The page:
It was inevitable that the Civil War would have been a great slaughter regardless of the weaponry used. The reason is that both sides were fighting for high stakes. This was not a contest between two European princes, the loser of which might give up a couple of islands in the Caribbean to the winner. The South was fighting to preserve a system of government that would allow it to maintain slavery, the economic underpinning of its economy. The North was attempting to maintain the union of states and prevent division. A successfully Confederacy would have a chokehold on the Mississippi River, the key to the economy of the Midwest. The issue of slavery was not one that was subject to any easy compromise. In the end, both sides would need to bleed dry before the nation could reunite in the spirit of mutual suffering. The result would have been the same were it fought with clubs and rocks or modern weaponry. The loss of life was a function of the high stakes both side had in the outcome and not in the particular weapons and tactics used. Although advanced, the typical slow firing period weapon was still not so advanced to produce a radical evolution in tactics. Many people are unaware that the more rapid firing weapons that were developed during the period, such as the Gattling Gun or repeating rifles, were not deployed in numbers adequate to effect battlefield outcomes. It would be another 50 years before serious tactical changes would occur.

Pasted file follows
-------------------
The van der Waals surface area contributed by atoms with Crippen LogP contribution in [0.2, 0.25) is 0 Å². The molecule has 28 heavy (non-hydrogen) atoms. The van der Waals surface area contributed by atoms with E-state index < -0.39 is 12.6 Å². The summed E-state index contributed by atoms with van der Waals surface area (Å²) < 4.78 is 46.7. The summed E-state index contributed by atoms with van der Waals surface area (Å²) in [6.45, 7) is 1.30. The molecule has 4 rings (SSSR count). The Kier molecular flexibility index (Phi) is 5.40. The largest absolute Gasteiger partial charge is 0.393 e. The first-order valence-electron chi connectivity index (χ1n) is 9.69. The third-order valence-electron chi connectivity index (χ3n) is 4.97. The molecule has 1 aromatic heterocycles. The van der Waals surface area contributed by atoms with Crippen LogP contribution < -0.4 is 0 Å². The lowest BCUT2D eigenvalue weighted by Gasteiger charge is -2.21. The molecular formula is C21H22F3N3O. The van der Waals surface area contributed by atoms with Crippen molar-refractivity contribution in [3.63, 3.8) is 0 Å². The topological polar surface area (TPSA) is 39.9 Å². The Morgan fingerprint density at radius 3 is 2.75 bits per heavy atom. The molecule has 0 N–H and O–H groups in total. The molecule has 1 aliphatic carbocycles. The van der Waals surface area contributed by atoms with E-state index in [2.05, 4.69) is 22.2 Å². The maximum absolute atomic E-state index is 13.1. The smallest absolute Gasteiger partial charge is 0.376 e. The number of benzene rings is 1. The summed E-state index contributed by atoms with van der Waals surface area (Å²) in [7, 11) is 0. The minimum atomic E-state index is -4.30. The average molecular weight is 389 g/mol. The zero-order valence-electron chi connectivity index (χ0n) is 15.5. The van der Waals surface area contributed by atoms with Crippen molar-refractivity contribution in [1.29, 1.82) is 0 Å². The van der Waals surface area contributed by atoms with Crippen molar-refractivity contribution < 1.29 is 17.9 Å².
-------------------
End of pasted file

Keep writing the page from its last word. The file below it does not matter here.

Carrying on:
Use of Cavalry and Artillery (a Commentary)